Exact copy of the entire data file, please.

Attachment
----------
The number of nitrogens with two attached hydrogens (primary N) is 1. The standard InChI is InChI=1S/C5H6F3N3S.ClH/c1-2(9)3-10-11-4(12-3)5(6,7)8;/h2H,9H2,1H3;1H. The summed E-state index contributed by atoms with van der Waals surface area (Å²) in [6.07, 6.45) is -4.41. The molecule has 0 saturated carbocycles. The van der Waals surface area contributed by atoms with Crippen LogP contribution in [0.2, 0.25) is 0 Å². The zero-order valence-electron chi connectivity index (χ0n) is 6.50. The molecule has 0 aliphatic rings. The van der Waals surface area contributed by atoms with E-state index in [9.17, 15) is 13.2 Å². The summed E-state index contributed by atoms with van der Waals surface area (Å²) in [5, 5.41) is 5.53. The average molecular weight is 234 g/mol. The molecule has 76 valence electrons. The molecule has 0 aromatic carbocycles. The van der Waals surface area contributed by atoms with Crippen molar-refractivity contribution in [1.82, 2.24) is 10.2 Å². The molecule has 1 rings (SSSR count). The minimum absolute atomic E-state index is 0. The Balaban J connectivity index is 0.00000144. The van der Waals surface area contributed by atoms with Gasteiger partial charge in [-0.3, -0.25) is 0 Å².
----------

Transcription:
The number of nitrogens with two attached hydrogens (primary N) is 1. The standard InChI is InChI=1S/C5H6F3N3S.ClH/c1-2(9)3-10-11-4(12-3)5(6,7)8;/h2H,9H2,1H3;1H. The summed E-state index contributed by atoms with van der Waals surface area (Å²) in [6.07, 6.45) is -4.41. The molecule has 0 saturated carbocycles. The van der Waals surface area contributed by atoms with Crippen LogP contribution in [0.2, 0.25) is 0 Å². The zero-order valence-electron chi connectivity index (χ0n) is 6.50. The molecule has 0 aliphatic rings. The van der Waals surface area contributed by atoms with E-state index in [9.17, 15) is 13.2 Å². The summed E-state index contributed by atoms with van der Waals surface area (Å²) in [5, 5.41) is 5.53. The average molecular weight is 234 g/mol. The molecule has 76 valence electrons. The molecule has 0 aromatic carbocycles. The van der Waals surface area contributed by atoms with Crippen molar-refractivity contribution in [1.82, 2.24) is 10.2 Å². The molecule has 1 rings (SSSR count). The minimum absolute atomic E-state index is 0. The Balaban J connectivity index is 0.00000144. The van der Waals surface area contributed by atoms with Gasteiger partial charge in [-0.3, -0.25) is 0 Å².